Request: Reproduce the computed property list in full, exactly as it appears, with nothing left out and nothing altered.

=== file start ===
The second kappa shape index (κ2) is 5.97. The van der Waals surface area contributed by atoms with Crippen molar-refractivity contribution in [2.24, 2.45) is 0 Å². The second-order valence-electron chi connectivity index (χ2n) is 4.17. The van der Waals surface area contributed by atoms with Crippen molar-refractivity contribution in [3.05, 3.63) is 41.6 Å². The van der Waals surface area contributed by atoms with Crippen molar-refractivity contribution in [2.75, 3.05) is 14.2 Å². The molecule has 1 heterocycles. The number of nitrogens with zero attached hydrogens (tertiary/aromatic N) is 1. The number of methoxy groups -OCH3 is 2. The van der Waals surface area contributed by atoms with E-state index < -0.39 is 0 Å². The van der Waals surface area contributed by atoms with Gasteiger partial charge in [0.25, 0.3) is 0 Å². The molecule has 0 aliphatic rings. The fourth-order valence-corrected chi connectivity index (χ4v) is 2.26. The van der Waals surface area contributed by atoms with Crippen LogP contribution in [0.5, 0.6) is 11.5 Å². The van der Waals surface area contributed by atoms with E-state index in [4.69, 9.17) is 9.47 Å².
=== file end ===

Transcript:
The second kappa shape index (κ2) is 5.97. The van der Waals surface area contributed by atoms with Crippen molar-refractivity contribution in [2.24, 2.45) is 0 Å². The second-order valence-electron chi connectivity index (χ2n) is 4.17. The van der Waals surface area contributed by atoms with Crippen molar-refractivity contribution in [3.05, 3.63) is 41.6 Å². The van der Waals surface area contributed by atoms with Crippen molar-refractivity contribution in [2.75, 3.05) is 14.2 Å². The molecule has 1 heterocycles. The number of nitrogens with zero attached hydrogens (tertiary/aromatic N) is 1. The number of methoxy groups -OCH3 is 2. The van der Waals surface area contributed by atoms with E-state index < -0.39 is 0 Å². The van der Waals surface area contributed by atoms with Gasteiger partial charge in [0.25, 0.3) is 0 Å². The molecule has 0 aliphatic rings. The fourth-order valence-corrected chi connectivity index (χ4v) is 2.26. The van der Waals surface area contributed by atoms with Crippen LogP contribution in [0.5, 0.6) is 11.5 Å². The van der Waals surface area contributed by atoms with E-state index in [4.69, 9.17) is 9.47 Å².